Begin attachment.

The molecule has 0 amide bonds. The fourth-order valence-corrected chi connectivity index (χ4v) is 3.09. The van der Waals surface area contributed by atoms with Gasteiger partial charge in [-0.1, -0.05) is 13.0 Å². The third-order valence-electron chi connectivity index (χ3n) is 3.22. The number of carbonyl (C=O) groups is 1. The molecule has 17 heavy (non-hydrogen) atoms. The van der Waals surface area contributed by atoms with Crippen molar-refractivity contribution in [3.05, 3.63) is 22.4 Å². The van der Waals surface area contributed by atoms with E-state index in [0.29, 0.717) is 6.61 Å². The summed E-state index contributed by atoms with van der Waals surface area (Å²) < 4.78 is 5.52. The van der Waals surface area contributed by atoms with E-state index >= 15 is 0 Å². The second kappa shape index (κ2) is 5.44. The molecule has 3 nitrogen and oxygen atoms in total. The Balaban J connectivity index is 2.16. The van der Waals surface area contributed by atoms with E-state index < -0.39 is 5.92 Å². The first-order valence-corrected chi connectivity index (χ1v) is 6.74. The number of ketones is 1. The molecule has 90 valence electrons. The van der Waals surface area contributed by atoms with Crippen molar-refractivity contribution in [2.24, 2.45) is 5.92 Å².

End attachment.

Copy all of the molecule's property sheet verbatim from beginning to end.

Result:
The molecule has 0 amide bonds. The fourth-order valence-corrected chi connectivity index (χ4v) is 3.09. The van der Waals surface area contributed by atoms with Gasteiger partial charge in [-0.1, -0.05) is 13.0 Å². The third-order valence-electron chi connectivity index (χ3n) is 3.22. The number of carbonyl (C=O) groups is 1. The molecule has 17 heavy (non-hydrogen) atoms. The van der Waals surface area contributed by atoms with Crippen molar-refractivity contribution in [3.05, 3.63) is 22.4 Å². The van der Waals surface area contributed by atoms with E-state index in [0.29, 0.717) is 6.61 Å². The summed E-state index contributed by atoms with van der Waals surface area (Å²) < 4.78 is 5.52. The van der Waals surface area contributed by atoms with E-state index >= 15 is 0 Å². The second kappa shape index (κ2) is 5.44. The molecule has 3 nitrogen and oxygen atoms in total. The Balaban J connectivity index is 2.16. The van der Waals surface area contributed by atoms with E-state index < -0.39 is 5.92 Å². The first-order valence-corrected chi connectivity index (χ1v) is 6.74. The number of ketones is 1. The molecule has 90 valence electrons. The van der Waals surface area contributed by atoms with Crippen molar-refractivity contribution in [2.24, 2.45) is 5.92 Å².